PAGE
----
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Finance minister rules out 4th extra budget


South Korea's finance minister on Friday ruled out the possibility of a fourth extra budget as he held out the prospect of economic growth in the third quarter.

"We can fully cover the costs of recovering from heavy rains through such measures as reserve fund without an extra budget," Hong Nam-ki said in a meeting with reporters from foreign media outlets at the government complex in the central city of Sejong.

The government's reserve fund is currently worth about 2.6 trillion won ($2.1 billion).

In July, the National Assembly passed the third extra budget worth 35.1 trillion won to mitigate the economic fallout of the new coronavirus pandemic.

Hong also said South Korea can achieve economic growth in the third quarter if exports, the country's main growth engine, improve.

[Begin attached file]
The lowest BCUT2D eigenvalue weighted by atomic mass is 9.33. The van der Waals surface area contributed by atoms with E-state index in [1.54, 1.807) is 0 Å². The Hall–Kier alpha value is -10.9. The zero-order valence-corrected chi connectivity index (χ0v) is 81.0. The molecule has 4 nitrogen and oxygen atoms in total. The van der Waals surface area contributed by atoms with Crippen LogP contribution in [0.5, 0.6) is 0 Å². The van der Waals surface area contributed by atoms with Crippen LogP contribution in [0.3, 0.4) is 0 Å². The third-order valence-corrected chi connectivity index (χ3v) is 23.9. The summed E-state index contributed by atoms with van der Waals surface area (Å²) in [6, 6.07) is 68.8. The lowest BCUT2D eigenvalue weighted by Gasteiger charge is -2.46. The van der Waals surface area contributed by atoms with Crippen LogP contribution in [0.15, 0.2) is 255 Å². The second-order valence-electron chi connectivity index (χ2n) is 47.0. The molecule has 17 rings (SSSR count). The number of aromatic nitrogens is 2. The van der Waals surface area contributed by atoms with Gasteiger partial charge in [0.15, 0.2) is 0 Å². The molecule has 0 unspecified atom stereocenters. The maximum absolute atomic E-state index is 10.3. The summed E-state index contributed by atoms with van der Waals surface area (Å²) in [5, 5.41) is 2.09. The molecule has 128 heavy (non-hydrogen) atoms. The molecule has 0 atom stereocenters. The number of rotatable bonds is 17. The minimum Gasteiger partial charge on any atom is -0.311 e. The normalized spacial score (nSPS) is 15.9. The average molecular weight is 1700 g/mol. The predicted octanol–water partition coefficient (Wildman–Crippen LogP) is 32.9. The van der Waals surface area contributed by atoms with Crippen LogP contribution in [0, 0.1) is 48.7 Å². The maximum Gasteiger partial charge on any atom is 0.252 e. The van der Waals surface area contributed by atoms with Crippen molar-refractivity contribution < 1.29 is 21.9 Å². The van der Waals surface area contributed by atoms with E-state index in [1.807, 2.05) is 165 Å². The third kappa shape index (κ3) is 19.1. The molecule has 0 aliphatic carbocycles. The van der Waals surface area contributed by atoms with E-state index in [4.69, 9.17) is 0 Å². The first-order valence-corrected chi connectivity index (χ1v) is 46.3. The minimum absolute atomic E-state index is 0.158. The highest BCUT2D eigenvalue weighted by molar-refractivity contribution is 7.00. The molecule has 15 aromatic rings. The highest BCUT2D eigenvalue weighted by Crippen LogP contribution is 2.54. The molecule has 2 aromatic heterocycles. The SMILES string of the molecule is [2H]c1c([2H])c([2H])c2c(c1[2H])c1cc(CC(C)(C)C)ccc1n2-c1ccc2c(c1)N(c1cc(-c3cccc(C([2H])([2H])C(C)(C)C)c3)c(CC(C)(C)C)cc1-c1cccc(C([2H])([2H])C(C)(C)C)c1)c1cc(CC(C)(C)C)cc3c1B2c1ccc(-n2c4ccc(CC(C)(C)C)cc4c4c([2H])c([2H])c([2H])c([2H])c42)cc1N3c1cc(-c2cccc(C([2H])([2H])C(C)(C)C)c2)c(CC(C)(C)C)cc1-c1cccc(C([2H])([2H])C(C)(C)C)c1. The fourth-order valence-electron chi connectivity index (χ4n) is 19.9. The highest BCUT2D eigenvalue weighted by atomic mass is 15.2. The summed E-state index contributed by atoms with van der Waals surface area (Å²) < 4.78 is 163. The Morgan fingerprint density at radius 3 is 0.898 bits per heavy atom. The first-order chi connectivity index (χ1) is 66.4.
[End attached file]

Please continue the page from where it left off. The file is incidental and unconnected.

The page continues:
In July, South Korea's outbound shipments came to US$42.8 billion, extending their slump to a fifth consecutive month amid the fallout of the new coronavirus.

Hong said export simulations suggested that South Korea could shift to economic growth in the July-September period, though he stopped short of disclosing figures.

He said flood damage could affect economic recovery. The recent downpours that pounded the central and southern regions had left 42 people dead or missing and more than 7,800 people displaced as of Wednesday.

The South Korean economy contracted 3.3 percent in the second quarter from a quarter earlier, the slowest on-quarter growth since the first quarter of 1998, when it contracted 6.8 percent.

The Organization for Economic Cooperation and Development has recently predicted South Korea's economy will contract 0.8 percent in 2020 from a year earlier.

Hong also suggested that South Korea and China could extend their currency swap deal, which is set to expire on Oct. 1

In 2017, South Korea and China renewed their swap arrangement worth 64 trillion won.

A currency swap is a tool for defending against financial turmoil by allowing a country beset by a liquidity crunch to borrow money from others with its own currency. (Yonhap)